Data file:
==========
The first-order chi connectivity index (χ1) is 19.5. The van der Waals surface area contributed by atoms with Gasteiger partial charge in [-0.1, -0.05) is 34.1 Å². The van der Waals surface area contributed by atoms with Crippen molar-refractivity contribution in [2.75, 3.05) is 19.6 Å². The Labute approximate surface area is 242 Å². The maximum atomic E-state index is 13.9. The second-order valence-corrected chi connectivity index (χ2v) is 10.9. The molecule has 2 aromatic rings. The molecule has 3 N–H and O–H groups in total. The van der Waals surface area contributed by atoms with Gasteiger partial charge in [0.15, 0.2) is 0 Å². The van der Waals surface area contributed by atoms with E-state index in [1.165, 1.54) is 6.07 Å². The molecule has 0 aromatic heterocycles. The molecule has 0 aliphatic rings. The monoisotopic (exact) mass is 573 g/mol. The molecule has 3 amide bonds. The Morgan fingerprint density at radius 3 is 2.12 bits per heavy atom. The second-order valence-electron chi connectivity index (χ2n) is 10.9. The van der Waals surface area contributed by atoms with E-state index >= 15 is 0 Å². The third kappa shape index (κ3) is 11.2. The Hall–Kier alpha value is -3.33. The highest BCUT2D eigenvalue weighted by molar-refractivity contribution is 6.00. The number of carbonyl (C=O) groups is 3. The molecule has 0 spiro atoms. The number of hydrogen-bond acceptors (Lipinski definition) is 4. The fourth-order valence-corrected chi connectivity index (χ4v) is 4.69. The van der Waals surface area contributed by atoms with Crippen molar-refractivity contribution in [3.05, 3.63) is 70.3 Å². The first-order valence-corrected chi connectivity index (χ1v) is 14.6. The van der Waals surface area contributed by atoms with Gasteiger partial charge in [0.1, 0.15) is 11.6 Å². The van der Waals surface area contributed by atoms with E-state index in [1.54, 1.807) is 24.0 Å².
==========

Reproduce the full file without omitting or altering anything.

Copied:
The first-order chi connectivity index (χ1) is 19.5. The van der Waals surface area contributed by atoms with Gasteiger partial charge in [-0.1, -0.05) is 34.1 Å². The van der Waals surface area contributed by atoms with Crippen molar-refractivity contribution in [2.75, 3.05) is 19.6 Å². The Labute approximate surface area is 242 Å². The maximum atomic E-state index is 13.9. The second-order valence-corrected chi connectivity index (χ2v) is 10.9. The molecule has 2 aromatic rings. The molecule has 3 N–H and O–H groups in total. The van der Waals surface area contributed by atoms with Gasteiger partial charge in [0.15, 0.2) is 0 Å². The van der Waals surface area contributed by atoms with E-state index in [1.165, 1.54) is 6.07 Å². The molecule has 0 aromatic heterocycles. The molecule has 0 aliphatic rings. The monoisotopic (exact) mass is 573 g/mol. The molecule has 3 amide bonds. The Morgan fingerprint density at radius 3 is 2.12 bits per heavy atom. The second-order valence-electron chi connectivity index (χ2n) is 10.9. The van der Waals surface area contributed by atoms with E-state index >= 15 is 0 Å². The third kappa shape index (κ3) is 11.2. The Hall–Kier alpha value is -3.33. The highest BCUT2D eigenvalue weighted by molar-refractivity contribution is 6.00. The number of carbonyl (C=O) groups is 3. The molecule has 0 spiro atoms. The number of hydrogen-bond acceptors (Lipinski definition) is 4. The fourth-order valence-corrected chi connectivity index (χ4v) is 4.69. The van der Waals surface area contributed by atoms with Crippen molar-refractivity contribution in [3.05, 3.63) is 70.3 Å². The first-order valence-corrected chi connectivity index (χ1v) is 14.6. The van der Waals surface area contributed by atoms with Gasteiger partial charge in [0.1, 0.15) is 11.6 Å². The van der Waals surface area contributed by atoms with E-state index in [1.54, 1.807) is 24.0 Å².